Harsha Paliwal, 39, a writer from Ghaziabad, Uttar Pradesh, loves to cycle. However, she feels Indian road users have no regard for cyclists and pedestrians. With steep fines for errant motorists, Paliwal hopes to see more discipline on road.
More than a decade ago, when I was preparing for my bank entrance exams, my coaching classes used to get over by 9 pm. One night while returning home with a friend, we hired an autorickshaw. The driver was drunk, the street lights weren’t functioning and there was a buffalo standing right in the middle of the road — a perfect recipe for an accident. Our autorickshaw skidded and the next thing I remember, we were lying on the road, helpless. People, who came to help us (mostly from lower income groups) got unnecessarily harassed by the police.
Drunk and rash driving, poor infrastructure and harassment of people helping out accident victims — this one accident opened my eyes to the multiple maladies that ail Indian roads. More than ten years since, Indian roads continue to be unsafe, with incidents of rash and drunk driving, highly polluting vehicles, and people breaking traffic rules with impunity.
Nearly 1.8 lakh people die every year in India due to road accidents. Most of those accidents are wholly avoidable. Once my father saw a whole family wiped out in an accident. For days he suffered the trauma.
So, I am happy that the Motor Vehicles Act (1989) has been amended. India’s transport laws desperately needed an overhaul.
The new amended Act has several provisions that I am happy about. Anyone who helps an accident victim will not be harassed and the first hour of treatment of accident victims will be cashless. This will take a heavy load off people who are wary of helping accident victims despite having the intention to help. The compensation to the next of kin of accident victims has been increased from ₹25,000 to ₹2 lakh.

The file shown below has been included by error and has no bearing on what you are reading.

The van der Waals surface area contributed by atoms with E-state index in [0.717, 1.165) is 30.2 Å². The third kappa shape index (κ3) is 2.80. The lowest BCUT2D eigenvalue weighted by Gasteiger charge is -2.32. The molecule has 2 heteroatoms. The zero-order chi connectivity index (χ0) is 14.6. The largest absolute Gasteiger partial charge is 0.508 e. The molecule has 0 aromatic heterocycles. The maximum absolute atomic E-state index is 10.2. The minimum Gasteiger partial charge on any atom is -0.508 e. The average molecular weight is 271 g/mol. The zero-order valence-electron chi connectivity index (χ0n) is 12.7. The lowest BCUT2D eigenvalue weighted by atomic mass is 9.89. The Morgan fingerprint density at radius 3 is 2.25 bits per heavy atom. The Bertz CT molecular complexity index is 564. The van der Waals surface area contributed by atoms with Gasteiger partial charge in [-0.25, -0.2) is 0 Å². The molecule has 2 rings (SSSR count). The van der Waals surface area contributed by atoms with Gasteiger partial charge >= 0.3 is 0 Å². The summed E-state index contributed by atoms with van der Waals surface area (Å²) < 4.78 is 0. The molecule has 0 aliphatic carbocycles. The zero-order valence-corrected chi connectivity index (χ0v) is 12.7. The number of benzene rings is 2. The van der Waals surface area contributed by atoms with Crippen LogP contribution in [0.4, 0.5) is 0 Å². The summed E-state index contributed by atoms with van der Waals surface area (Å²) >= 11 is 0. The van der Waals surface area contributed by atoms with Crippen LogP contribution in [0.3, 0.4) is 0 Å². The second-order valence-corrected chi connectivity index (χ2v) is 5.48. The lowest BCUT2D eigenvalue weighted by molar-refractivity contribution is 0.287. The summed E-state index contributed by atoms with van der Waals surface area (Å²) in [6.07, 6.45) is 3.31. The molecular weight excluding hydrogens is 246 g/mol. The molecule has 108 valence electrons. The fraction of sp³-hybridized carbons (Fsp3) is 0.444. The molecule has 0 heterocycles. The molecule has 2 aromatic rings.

Besides this, it is common to see minors driving rashly on the roads, especially in the metros. I am happy that their parents will be penalised. However, the penalties in other cases seem a bit too steep. Penalty amounts should have been increased, but the increase has been insane. Just penalties won’t serve the purpose, we need mass sensitization of people as well.
Our political leaders need to lead by example. Their cavalcades cause huge traffic jams inconveniencing people. People follow their leaders, so the parliament members who have passed this act should make sure to behave well. Road infrastructure must also be improved ensuring connectivity to the remotest village.
Another issue I would like to highlight is the total disregard our society has for cyclists and pedestrians. I am a cyclist and a marathon runner and every day I have to negotiate an insane amount of traffic. I am preparing for a mega athletic event known as Triathlon India (an athletic contest comprising three different events, typically swimming, cycling, and long-distance running). This requires me to be on the road for many hours doing long-distance running and long-distance cycling. On weekends, I cycle for nearly 75 kilometres (Ghaziabad -NH 24- Akshardham – Nizamuddin Bridge – Pragati Maidan- Purana Qila – India Gate). For work and other daily chores, I use my scooty too.
India is not a country for cyclists or pedestrians. Cyclists rank the lowest in the transport ladder and are accorded zero respect in our country. During my runs, I encounter incessant honking; vendors encroaching on footpaths meant for pedestrians; and bikers driving freely on footpaths and the space beside it. I have to be on high-alert all the time.
To conclude, I feel a person with integrity will not flout rules. And no matter what acts are brought in, a person without integrity will find a way to break rules (in collusion with authorities). I will be an optimist though, and hope that people change for the better.